Half Moon Earthbag Earthship

Half Moon Earthbag Earthship
Half Moon Earthbag Earthship

I’m very happy to see more details of this excellent design. We’ve been following the construction progress on their YouTube videos. Now, they’ve added a website with much more information. I have to say, this is one of my favorite designs. It is very well thought out, very affordable, very practical. I would love to include a photo of this home in my upcoming earthbag book. If you’re the owner, please contact me.

The following information, photo and drawing are all from the Half Moon Earthbag Earthship website.

The Half Moon is a kind of cabin in the mountains, built with some special features that make it livable and sustainable at low cost in its very remote, off-the-grid location. Like typical cabins in the mountains, it is intended to be used as a getaway place for the rest of my working life. It is also my hope to live in the Half Moon when I retire from full time work.

The idea was to build the shell of a cabin, built on earthship principles but with earthbags instead of tires. The structure would be my vacation (and/or disaster) refuge for the next five years, during which time I would finish it out to a more livable permanent residence. The systems and design, however, would be very simple: the smallest necessary 12 volt electrical system (enough to support 3-day visits) and no internal plumbing apart from cistern-fed drinking water. All waste would be forever composted, which ultimately would be placed in a future greenhouse.

Half Moon Earthbag Earthship
Half Moon Earthbag Earthship

Final building plan
My design idea went through a lot of changes. I originally thought simple and square, then added on wings for rooms for tool storage and mechanical systems. While Earthship modules are recommended to be U-shaped, Hunter’s [Earthbag Building] book points out that “underground, round is sound” and has an illustration of a site excavated for what appears to be a semi-circular structure. Since I was queasy about using an earth cliff, as many Earthships do, and I wanted to follow the best advice for building with earthbags, I ultimately accepted Ken’s suggestion to redesign the site plan in the round, with the shelter to take the form of a semi-circle (this ultimately led to Ken’s suggestion of the name Half Moon).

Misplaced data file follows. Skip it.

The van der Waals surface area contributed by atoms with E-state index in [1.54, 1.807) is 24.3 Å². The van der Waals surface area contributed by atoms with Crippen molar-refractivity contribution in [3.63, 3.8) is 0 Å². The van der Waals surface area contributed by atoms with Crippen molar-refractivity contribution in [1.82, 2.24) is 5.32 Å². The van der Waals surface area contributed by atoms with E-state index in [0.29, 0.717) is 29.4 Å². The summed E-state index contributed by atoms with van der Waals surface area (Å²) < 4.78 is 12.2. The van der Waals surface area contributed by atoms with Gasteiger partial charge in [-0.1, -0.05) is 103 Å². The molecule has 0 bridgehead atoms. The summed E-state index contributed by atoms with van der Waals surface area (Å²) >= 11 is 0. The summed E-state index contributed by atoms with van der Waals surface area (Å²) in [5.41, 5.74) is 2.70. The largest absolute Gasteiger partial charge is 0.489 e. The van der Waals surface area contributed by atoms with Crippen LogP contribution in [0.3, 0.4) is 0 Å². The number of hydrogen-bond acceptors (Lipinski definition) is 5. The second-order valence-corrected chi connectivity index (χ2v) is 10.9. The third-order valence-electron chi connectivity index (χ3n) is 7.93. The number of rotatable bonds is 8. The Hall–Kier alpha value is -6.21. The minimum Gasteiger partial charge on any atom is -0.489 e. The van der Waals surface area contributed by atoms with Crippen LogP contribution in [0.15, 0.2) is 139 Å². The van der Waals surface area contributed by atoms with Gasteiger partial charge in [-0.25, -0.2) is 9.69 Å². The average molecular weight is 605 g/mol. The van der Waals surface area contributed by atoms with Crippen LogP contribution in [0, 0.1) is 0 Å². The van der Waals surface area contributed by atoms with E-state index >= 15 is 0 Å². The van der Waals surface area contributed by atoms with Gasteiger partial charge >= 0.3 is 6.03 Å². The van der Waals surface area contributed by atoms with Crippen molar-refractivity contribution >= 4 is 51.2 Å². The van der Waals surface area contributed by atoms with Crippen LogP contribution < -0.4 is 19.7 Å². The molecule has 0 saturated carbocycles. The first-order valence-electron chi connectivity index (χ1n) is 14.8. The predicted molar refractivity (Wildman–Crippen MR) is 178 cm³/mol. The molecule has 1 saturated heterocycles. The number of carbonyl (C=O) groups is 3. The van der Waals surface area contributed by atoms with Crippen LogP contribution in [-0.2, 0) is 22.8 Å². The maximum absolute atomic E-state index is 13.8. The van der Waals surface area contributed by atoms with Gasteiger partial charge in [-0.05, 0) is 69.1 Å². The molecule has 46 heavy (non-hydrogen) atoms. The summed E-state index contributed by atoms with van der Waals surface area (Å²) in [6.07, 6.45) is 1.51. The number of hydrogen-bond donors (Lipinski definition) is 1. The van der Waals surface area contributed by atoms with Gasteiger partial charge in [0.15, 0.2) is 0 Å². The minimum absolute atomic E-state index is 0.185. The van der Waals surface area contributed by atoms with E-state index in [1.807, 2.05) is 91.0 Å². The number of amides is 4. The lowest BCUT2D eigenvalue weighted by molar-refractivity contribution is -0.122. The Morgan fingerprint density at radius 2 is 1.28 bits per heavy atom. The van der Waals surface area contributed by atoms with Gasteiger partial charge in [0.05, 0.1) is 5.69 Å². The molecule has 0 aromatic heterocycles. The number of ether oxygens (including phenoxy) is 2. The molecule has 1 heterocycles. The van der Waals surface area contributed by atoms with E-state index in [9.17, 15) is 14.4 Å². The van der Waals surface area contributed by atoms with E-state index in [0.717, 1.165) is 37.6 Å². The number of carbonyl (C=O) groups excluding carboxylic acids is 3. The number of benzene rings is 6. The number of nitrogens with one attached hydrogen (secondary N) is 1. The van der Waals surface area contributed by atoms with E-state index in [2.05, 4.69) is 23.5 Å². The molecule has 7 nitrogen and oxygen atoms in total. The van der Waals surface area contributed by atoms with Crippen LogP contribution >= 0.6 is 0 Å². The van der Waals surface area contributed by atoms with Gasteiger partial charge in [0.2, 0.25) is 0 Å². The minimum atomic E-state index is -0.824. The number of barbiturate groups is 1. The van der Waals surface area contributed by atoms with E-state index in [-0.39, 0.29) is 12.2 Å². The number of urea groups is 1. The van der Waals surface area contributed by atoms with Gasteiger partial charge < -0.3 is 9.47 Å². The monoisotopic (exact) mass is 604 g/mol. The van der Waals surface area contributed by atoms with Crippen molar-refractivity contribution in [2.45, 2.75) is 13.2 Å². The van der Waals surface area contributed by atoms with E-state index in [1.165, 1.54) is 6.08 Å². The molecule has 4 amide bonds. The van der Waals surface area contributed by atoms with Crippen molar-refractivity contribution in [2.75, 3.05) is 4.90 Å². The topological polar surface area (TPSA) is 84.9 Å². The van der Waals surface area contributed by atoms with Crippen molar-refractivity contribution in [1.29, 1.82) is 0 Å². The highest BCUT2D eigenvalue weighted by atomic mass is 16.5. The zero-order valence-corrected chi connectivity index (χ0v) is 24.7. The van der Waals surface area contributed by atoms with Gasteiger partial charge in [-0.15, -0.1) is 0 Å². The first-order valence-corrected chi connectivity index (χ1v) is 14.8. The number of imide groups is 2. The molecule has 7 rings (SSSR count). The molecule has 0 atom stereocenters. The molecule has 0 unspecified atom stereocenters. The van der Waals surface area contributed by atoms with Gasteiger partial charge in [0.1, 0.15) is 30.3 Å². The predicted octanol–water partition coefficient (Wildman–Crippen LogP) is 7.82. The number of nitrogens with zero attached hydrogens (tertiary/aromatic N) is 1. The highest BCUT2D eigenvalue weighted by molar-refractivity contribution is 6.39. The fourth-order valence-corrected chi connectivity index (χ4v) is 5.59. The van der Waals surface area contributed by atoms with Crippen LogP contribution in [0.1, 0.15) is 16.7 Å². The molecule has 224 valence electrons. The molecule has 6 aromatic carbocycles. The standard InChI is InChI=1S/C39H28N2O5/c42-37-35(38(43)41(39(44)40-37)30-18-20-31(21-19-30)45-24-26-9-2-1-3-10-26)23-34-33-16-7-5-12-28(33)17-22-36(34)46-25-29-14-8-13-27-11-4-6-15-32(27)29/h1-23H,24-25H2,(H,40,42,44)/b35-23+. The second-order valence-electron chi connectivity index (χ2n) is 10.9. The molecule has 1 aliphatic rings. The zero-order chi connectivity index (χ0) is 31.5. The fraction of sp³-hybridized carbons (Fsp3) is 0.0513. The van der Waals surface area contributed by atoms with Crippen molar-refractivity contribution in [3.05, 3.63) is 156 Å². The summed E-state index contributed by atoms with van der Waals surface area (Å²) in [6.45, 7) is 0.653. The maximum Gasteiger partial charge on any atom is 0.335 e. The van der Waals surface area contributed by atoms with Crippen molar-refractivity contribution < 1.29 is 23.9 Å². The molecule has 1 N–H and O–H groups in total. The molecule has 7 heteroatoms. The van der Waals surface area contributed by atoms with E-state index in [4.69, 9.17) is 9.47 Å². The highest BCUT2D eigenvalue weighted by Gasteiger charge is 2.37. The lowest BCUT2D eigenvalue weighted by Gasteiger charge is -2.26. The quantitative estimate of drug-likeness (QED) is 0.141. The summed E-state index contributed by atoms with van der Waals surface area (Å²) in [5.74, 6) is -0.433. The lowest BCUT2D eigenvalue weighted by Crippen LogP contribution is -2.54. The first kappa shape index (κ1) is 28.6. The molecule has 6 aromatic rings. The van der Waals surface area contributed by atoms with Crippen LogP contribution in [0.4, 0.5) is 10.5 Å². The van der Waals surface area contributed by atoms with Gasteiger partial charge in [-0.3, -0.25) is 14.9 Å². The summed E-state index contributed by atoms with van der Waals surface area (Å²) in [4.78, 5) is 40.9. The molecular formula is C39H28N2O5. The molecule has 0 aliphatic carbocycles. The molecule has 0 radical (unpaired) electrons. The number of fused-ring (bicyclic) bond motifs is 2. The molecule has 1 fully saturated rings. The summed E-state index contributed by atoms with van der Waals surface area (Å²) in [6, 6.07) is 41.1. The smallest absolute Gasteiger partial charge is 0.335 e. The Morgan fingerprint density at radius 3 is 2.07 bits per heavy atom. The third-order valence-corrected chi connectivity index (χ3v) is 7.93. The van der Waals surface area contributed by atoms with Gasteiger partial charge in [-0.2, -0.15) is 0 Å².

The Half Moon was mostly built in July 2008. Prior to construction the site was excavated from a sloping area selected primarily because of its view of the mountains to the south. Excavation took place in one day in June, largely because of the preparation and skill of our operator, Mark.

Much more information on this outstanding design is on the Half Moon Earthbag Earthship website. If you’re serious about building with bags, this plan is worth careful study. It’s one of the few true zero energy homes out there. The Half Moon is averaging 63 degrees inside with no supplemental heating. And because of the owner’s careful documentation, others can follow in his footsteps to take earthbag building to the next level.

Graphs of internal temperatures
YouTube videos

29 thoughts on “Half Moon Earthbag Earthship”

      • Hi I’m training to do something similar earthbag- ship I have some land It’s On a hillside, I need to have a green house I think the concept is so beautiful and sustainable . The issue is that I have found really pricey bags this brings the cost up, do you have any recommendations? Were to buy ? The climate is summer around 80-95 and in winter it’s 50-30 . Do you have another website?

    • Hi. The old website is gone, it’s true. I do still get notified when someone comments on this article, though, and am happy to help if I can. Bear in mind that I’m not a builder, and probably won’t be much help with the technical aspects of construction. For that kind of info, feel free to contact Kenny Quinn, who was the lead builder on my project, as he has been on many others. http://earthandsunsustainablebuilders.com/